Their lineup of cards was:

Video Memory bus Compute units Cache Memory width Ray accelerators RX 6700 XT 12 GB 192 bit 40 40 96 MB RX 6800 16 GB 256 bit 60 60 128 MB RX 6800 XT 16 GB 256 bit 72 72 128 MB RX 6900 XT 16 GB 256 bit 80 80 128 MB

Thus, the distinction between the two companies is still present, as Nvidia is placing more emphasis on the new technology of ray-tracing than AMD, but AMD is not taking the chance of being left behind by completely neglecting that field.

Recently, Nvidia added a new mode option to its DLSS 2.0 in order to permit faster gameplay at the very high resolution of 8K.

Now that this background information is out of the way, here is a little table of 16:9 graphics resolutions commonly used today on home computers, but with some others added in that may be merely hypothetical at present, however much they seemed to me to fit in mathematically to the sequence:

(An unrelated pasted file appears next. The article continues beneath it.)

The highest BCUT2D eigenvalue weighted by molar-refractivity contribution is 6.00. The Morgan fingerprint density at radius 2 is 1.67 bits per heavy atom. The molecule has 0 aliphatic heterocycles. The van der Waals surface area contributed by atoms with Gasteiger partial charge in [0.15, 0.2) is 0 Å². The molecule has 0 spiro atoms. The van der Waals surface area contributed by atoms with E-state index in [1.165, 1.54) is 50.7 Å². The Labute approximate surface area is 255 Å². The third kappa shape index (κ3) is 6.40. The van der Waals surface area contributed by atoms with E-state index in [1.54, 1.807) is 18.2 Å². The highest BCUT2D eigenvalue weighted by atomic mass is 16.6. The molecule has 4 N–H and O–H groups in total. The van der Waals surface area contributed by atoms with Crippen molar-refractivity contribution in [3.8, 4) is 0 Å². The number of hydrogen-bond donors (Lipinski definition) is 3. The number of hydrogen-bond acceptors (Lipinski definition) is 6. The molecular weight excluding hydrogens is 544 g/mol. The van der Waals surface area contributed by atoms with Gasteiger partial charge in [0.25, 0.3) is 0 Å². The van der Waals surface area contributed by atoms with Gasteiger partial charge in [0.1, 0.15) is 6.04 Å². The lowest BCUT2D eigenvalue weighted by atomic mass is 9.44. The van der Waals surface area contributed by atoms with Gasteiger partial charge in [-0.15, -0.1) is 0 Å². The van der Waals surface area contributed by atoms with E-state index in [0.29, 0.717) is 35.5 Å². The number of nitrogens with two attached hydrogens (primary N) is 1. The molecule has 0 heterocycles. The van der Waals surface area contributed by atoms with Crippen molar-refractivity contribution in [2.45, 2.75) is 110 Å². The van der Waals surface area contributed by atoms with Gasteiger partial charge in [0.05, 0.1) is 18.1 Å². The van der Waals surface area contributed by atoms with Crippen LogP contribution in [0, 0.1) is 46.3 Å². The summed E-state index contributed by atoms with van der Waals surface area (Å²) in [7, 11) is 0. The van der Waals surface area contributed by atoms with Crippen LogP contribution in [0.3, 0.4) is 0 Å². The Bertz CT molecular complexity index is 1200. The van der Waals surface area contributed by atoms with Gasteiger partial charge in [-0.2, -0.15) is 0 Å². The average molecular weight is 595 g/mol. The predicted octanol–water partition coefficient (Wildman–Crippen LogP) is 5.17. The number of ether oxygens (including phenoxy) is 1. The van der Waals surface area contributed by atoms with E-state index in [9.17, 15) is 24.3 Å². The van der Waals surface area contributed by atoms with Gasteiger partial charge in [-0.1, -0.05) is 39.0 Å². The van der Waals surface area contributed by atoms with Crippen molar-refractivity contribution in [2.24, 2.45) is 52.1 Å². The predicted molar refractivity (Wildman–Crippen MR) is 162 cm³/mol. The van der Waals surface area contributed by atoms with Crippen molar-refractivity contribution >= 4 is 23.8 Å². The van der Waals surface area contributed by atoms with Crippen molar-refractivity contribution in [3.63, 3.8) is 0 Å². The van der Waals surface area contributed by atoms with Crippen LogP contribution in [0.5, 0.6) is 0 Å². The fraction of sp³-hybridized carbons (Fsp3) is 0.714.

"8K" 7680 x 4320 (16:9 x 480) * 6912 x 3888 (16:9 x 432) 6400 x 3600 (16:9 x 400) 6144 x 3456 (16:9 x 384) 5760 x 3240 (16:9 x 360) 5120 x 2880 (16:9 x 320) 4800 x 2700 (16:9 x 300) 4608 x 2592 (16:9 x 288) 4096 x 2304 (16:9 x 256) "4K" 3840 x 2160 (16:9 x 240) * 3456 x 1944 (16:9 x 216) 3200 x 1800 (16:9 x 200) 3072 x 1728 (16:9 x 192) 2880 x 1620 (16:9 x 180) 2560 x 1440 (16:9 x 160) * 2400 x 1350 (16:9 x 150) 2304 x 1296 (16:9 x 144) 2048 x 1152 (16:9 x 128) (2K?) 1920 x 1080 (16:9 x 120) * 1728 x 972 (16:9 x 108) 1600 x 900 (16:9 x 100) * 1536 x 864 (16:9 x 96) 1440 x 810 (16:9 x 90) 1280 x 720 (16:9 x 80) * 1200 x 675 (16:9 x 75) 1152 x 648 (16:9 x 72) 1024 x 576 (16:9 x 64) (1K?) 960 x 540 (16:9 x 60)

Asterisks mark the resolutions I've actually seen in the wild; so at least one of my fanciful additions, 1600 by 900 is indeed real.

The presets used in DLSS and FSR currently are: